Manito Park and Botanical Gardens

Duncan Gardens: Duncan Gardens is the most impressive garden in Manito Park and Botanical Gardens. The formal English garden is a lush display of manicured lawns and a colorful display of annual garden plants. A visitor is shown entering the gardens on the left while two gardeners work on one of the beds on the right. A beautiful water fountain is located in the center of the garden. Photo by Gary Warren/ladailypost.com

Blooming Onion – A cluster of colorful blooming onion flowers stand out against the backdrop of green foliage. The flowering onion blooms in May and June at Manito Park and Botanical Gardens. Photo by Gary Warren/ladailypost.com

By GARY WARREN
Photographer
Formerly of Los Alamos

When we plan our RV trips, we often have an idea of ​​the main features or attractions before we leave home. Other times, we know very little about a place. With the Internet, researching a city or area for attractions is simple, but an even better way to research or learn what a city has to offer is to ask the locals. Locals often mention or recommend activities that might otherwise have been overlooked.

In June we visited Washington state for the first time in our travels. While we flew into Seattle years ago and spent little time exploring, we really didn’t know what to expect. We were planning to visit Eastern Washington instead of the coastal side of the state starting in Spokane.

Spokane is on the eastern border, just across the border from Coeur D’Alene, Idaho. We knew very little about Spokane, but found it to be a beautiful city with many points of interest. We hadn’t planned on spending time in the city, but decided to spend the night and explore for a day.

One of the attractions, which kept coming up as I did research and literature on the city, was Manito Park and Botanical Gardens. We arrived at the park in the late morning and spent several hours walking through this beautiful park.

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The City of Spokane owns the park and the park is maintained by the Spokane Department of Parks and Recreation. The park was established in 1904 and was a gathering place for families and visitors to enjoy the outdoors while being just minutes from downtown Spokane. The park developed and became home to the Botanical Garden. It even had a zoo for a few years, but that part of the park was closed in 1932 during the Great Depression.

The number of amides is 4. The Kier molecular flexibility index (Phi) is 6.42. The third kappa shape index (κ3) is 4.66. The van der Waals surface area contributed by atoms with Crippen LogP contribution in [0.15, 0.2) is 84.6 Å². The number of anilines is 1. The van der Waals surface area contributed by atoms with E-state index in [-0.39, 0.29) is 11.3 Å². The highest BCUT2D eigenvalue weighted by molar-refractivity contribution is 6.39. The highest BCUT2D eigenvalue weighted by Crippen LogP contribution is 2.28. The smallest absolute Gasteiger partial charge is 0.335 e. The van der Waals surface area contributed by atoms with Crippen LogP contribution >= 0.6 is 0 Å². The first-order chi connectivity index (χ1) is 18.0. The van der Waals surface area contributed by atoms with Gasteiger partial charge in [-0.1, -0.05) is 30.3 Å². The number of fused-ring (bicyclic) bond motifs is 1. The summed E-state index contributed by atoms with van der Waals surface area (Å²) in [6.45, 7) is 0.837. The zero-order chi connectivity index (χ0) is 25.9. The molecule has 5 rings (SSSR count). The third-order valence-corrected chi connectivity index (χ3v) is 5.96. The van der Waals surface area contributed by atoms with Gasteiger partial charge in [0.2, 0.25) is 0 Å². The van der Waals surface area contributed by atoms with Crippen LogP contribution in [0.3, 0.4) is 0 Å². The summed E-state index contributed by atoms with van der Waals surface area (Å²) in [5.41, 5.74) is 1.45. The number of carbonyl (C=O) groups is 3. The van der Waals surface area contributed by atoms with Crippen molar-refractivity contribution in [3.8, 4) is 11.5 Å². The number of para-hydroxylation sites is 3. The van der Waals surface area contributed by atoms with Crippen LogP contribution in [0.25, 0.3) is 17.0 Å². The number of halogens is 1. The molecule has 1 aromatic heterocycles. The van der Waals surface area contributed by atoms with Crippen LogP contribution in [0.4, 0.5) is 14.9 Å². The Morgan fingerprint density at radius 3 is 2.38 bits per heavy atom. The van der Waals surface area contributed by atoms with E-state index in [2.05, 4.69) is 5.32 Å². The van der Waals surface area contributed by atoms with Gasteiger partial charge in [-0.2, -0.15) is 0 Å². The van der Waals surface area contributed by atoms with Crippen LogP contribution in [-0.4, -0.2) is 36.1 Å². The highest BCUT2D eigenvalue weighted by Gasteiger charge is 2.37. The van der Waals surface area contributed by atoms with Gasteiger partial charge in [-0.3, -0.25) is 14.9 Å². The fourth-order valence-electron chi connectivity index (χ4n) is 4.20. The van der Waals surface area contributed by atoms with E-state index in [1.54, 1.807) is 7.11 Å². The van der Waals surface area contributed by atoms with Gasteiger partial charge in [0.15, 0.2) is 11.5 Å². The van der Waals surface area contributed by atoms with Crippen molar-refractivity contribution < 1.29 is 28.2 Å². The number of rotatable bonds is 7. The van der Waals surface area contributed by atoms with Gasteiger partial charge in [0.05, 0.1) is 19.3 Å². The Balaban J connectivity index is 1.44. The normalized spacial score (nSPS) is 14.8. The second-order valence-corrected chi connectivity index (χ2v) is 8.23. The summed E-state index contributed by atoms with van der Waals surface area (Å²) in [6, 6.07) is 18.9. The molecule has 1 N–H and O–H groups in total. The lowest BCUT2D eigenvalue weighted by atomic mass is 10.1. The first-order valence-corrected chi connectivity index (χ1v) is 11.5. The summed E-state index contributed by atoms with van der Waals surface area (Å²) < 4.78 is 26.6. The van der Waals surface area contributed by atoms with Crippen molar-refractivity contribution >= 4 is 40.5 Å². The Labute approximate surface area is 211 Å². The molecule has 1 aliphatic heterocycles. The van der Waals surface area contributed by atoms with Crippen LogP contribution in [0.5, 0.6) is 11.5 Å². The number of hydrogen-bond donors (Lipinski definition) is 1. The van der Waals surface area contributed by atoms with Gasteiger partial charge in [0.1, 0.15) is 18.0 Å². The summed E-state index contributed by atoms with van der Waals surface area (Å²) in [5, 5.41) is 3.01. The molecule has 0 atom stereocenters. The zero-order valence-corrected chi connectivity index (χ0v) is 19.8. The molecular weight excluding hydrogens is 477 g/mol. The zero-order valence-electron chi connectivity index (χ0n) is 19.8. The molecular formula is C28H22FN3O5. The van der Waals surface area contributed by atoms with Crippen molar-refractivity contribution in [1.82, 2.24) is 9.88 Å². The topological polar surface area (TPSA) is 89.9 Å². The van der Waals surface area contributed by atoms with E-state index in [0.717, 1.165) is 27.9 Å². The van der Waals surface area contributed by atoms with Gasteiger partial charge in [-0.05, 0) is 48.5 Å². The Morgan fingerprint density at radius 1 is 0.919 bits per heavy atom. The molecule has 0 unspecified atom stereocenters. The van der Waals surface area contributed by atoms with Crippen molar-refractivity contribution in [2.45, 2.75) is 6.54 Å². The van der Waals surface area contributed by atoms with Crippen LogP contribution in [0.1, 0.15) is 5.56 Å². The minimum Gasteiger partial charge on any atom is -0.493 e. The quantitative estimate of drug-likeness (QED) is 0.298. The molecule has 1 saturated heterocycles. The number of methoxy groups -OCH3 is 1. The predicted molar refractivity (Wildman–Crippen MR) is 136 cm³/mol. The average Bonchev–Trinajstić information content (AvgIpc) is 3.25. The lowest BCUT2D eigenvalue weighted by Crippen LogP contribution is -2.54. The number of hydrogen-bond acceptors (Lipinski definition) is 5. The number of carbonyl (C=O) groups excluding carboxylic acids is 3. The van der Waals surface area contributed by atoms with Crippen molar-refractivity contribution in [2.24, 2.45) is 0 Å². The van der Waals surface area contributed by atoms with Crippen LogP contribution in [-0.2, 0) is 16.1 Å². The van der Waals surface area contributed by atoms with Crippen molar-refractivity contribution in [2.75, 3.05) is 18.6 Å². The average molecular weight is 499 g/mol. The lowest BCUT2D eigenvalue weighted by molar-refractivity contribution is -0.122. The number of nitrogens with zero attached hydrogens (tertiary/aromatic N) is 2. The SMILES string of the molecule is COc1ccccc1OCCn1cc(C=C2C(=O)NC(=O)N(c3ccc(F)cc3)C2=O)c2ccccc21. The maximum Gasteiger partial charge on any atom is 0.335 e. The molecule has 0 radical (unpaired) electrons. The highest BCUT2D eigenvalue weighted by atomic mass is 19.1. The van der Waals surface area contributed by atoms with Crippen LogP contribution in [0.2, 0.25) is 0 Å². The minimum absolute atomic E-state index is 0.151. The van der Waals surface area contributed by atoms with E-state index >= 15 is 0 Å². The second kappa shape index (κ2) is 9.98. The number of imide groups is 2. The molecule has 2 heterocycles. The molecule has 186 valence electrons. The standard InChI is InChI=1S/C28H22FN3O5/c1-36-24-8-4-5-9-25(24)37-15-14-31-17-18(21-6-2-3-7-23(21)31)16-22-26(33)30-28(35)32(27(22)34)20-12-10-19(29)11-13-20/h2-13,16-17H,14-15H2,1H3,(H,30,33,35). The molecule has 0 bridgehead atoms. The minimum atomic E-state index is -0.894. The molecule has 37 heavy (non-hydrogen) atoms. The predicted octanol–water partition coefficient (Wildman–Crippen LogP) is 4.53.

Today, Manito Park and Botanical Gardens features five gardens, two playgrounds, a ball park, a disc golf course, a cafe, and numerous walking and biking trails. The centerpiece of the park is the gardens, which include Rose Hill Rose Garden, Ferris Perennial Garden, Duncan Gardens, Lilac Garden, and Japanese Garden. Also included within the gardens is the Gaiser Conservatory, which serves as a conservatory for the gardens and also features a beautiful display area with several varieties of plants. Water features, including Reflection Pond, are also popular visitor spots at the Botanic Gardens.

Rose Hill is a nationally recognized rose garden featuring 150 varieties of roses, and the nearby Ferris Perennial Garden contains more than 300 species of perennials. The Lilac Garden has been established since Spokane is known as the “Lilac City” and is home to the Lilac Festival each spring. The Japanese Garden was created in honor of Spokane’s sister city, Nishinomiya, Japan. The park’s most impressive garden is Duncan Gardens, an English garden of formal and symmetrical design, featuring three acres of manicured lawns and a large display of colorful annuals.

Manito Park and Botanical Gardens has 90 acres of a beautiful urban park and botanical park in one colorful package! The park is open year-round, but the best time to visit is spring and summer, when the Botanical Gardens are in full bloom. We were lucky enough to visit the park at the end of June. Another great feature of the park is that it is free for visitors.

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We enjoyed our brief visit to Spokane and hope to return in the future and visit other attractions in the city, but the day of color at Manito Park and Botanical Gardens will be hard to beat. When visiting the area, I highly recommend visiting Manito Park and the Botanical Gardens.

Publisher’s note: Veteran Los Alamos photographer Gary Warren and his wife Marilyn are traveling the country, and he’s sharing their photos, which appear in the “Posts from the Road” series published in the Sunday edition of the Los Alamos Daily Post.

Globe Flowers: Bright yellow globe flowers were in full bloom in the Ferris Perennial Garden during our visit. Balloon flowers bloom in June and July in the park. Photo by Gary Warren/ladailypost.com

Vibrant Red Anthurium: Vibrant red Anthurium flowers were in abundance at the Gaiser Conservatory greenhouse at Manito Park and Botanical Gardens. The Conservatory serves as the conservatory for all of the park’s gardens and also has displays of colorful flowers for visitors to enjoy. Photo by Gary Warren/ladailypost.com

Coleus: A bed of coleus with its colorful green and maroon leaves was also seen at the Gaiser Conservatory. These plants flourish in hot, humid climates. Photo by Gary Warren/ladailypost.com

Ferris Perennial Garden: Colorful plant blossoms decorated the Ferris Perennial Garden at Manito Park and Botanical Gardens. Over 300 species of perennials fill the garden and many were in bloom during our visit in June. Photo by Gary Warren/ladailypost.com

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